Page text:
"My intent is to report your shabby practices to the Oregon State Attorney General's Office. Perhaps criminal sanctions are in order. We don't like it much out here being duped by this kind of deception."

In 1992, the accused wrote to a physician who had examined his eyes and had recommended a change in the accused's prescription lenses. The letter said in part:

"Upon receipt of your statement for the lenses, I submitted it to Blue Cross, which denied my claim because but 23 months (rather than 24 months) had elapsed since the last time my glasses were made.

* * *"

"I am enclosing my check in the sum of $214.00, representing the billing of $324.00 less the $110.00 Blue Cross coverage. Notwithstanding your assurance that I would be billed 'your price', I have determined that the charges incurred are 20 - 25% higher than comparable amounts charged elsewhere. Nevertheless, I will remit the balance of the full amount when you send me a corrected statement which can be processed through Blue Cross in order that I receive the coverage contemplated by the policy."

That letter, too, was on Circuit Court letterhead and bore the title "Circuit Court Judge" beneath the signature.

In 1993, the accused wrote on Circuit Court letterhead to a representative of Golf World magazine. That letter read in part:

"The facts are these: in response to your offer during last Christmas season, I ordered a FREE subscription for my brother [name], and renewed my own: Total cost: $17.47. In other words, two subscriptions for the price of one. I paid $17.47, and the last correspondence from me to [another employee of the magazine] contained a copy of my check, front and back. For the first time, I receive a letter from you.

"Either you are going to honor your own promotional commitments or you are not. If you do not, I will cease to become a Golf World subscriber and report this entire matter to the Office of The Oregon Attorney General, Consumer Affairs Division.

"Very truly yours,

"Stephen L. Gallagher, Jr.

"Circuit Court Judge"

(Emphasis in original.)

The accused wrote a series of letters to the San Diego City Treasurer in 1995, protesting a notice of parking violation that the accused had received in December 1994. In this series of letters, the accused made clear that he was a judge.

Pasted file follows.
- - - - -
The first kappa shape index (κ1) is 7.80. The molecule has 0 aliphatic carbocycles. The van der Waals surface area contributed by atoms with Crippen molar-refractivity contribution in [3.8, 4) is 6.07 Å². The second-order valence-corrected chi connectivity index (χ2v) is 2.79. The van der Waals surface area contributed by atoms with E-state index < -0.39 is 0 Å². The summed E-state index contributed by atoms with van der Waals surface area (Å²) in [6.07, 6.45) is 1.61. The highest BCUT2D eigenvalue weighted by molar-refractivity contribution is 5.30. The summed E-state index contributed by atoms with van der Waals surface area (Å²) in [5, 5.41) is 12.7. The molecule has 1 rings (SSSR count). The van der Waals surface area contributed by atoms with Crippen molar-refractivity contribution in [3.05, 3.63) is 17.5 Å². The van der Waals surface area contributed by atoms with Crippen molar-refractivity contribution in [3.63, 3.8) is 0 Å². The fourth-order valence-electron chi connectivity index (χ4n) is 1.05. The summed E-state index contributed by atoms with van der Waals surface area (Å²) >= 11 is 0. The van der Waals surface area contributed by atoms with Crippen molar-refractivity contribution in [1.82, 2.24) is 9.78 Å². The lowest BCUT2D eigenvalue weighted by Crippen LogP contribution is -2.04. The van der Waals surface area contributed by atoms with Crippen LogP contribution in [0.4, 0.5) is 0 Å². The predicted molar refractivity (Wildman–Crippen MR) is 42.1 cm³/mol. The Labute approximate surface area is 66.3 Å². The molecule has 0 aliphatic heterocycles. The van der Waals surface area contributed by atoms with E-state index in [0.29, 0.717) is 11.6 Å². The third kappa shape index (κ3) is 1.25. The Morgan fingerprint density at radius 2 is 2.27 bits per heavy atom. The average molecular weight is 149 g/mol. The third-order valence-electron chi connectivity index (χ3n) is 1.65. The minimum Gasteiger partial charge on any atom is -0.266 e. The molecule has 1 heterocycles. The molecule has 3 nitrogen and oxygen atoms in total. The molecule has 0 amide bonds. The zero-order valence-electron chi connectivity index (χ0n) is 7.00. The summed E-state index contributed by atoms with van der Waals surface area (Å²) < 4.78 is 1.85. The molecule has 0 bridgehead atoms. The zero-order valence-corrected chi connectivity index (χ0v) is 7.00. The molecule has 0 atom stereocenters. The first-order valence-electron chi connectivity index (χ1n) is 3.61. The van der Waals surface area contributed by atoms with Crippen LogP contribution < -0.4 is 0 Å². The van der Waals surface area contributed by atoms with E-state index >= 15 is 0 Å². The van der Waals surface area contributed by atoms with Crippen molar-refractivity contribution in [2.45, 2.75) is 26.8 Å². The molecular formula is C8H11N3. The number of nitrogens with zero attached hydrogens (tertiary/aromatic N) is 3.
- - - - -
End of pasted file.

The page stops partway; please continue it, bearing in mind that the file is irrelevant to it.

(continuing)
The first such letter, which went out on Circuit Court letterhead, stated in part that the accused and his wife "were flabbergasted to have received a Parking Violation Notice." The accused's letter stated that they "had no prior notice whatsoever" of the parking restriction in question and that they had complied with a street sign. The letter ended with the sentence, "Thank you for your considerations." Immediately beneath that sentence, the accused's name and the title of "Circuit Court Judge" appeared.

The second such letter complained that the accused had received a "form response" to his first letter and that officials in San Diego had conducted "no investigation of the conditions at the location where I received the Parking Violation Notice." The letter then continued:

"Why is it that:

"(1) You did not respond to me, when you had a letter containing my complete name and [courthouse] address and when you were informed in that letter that I was the driver of the alleged offending vehicle??? It was your own Notice that asked for this information, and it was supplied to you.

"(2) No investigation of the scene of the alleged violation was made by anyone, although you represent by your computer-generated 'denial' of my 'dismissal request' that such an investigation has been conducted???

"I hereby insist that you honor my request for an administrative hearing on all aspects of your shabby treatment of citizens who visit San Diego. With reluctance, I enclose the exorbitant sum of $40.00. I further request that you set my hearing in late May 1995 on a Friday or a Monday, so that I can come back to San Diego over a long weekend. I also request that the photographs I included in my letter of January 23, 1995 be made available to me at the hearing." (Emphasis in original.)

The accused sent copies of that letter to, among others, the Mayor of San Diego and the Presiding Judge of the San Diego Superior Court.

A third letter(5) contained factual information respecting the validity of the parking violation, an affidavit from the accused's wife, and this text in part:

"I am unable to attend the referenced hearing in person, as I am presiding over a death penalty case [identified by name and court docket number], and several key witnesses are scheduled to testify on Monday, July 17, 1995."

On Circuit Court letterhead, also in 1995, the accused wrote to an Oregon travel agent to complain about a car rental agency that he had used during personal travel in San Diego. The accused noted that he had been pleased by his initial experience with that agency and had "authorized you to use my pleasant experience to support your recommendation [to use that agency]."

"Three months later, I write to revoke my previous endorsement. What [the agency] charged me on October 31, 1994 has practically doubled in price. I paid $86.99 to rent a 1994 Nissan Sentra for one week. Today, I was quoted $169.99 for the same car!! As it turns out, the only thing 'special' about [the agency] is the outrageous way they manipulate their pricing.

"I will not use [the agency] again and direct you not to use my name as a reference." (Emphasis in original.)

The accused signed that letter above the title "Circuit Court Judge" and sent a copy to the car rental agency.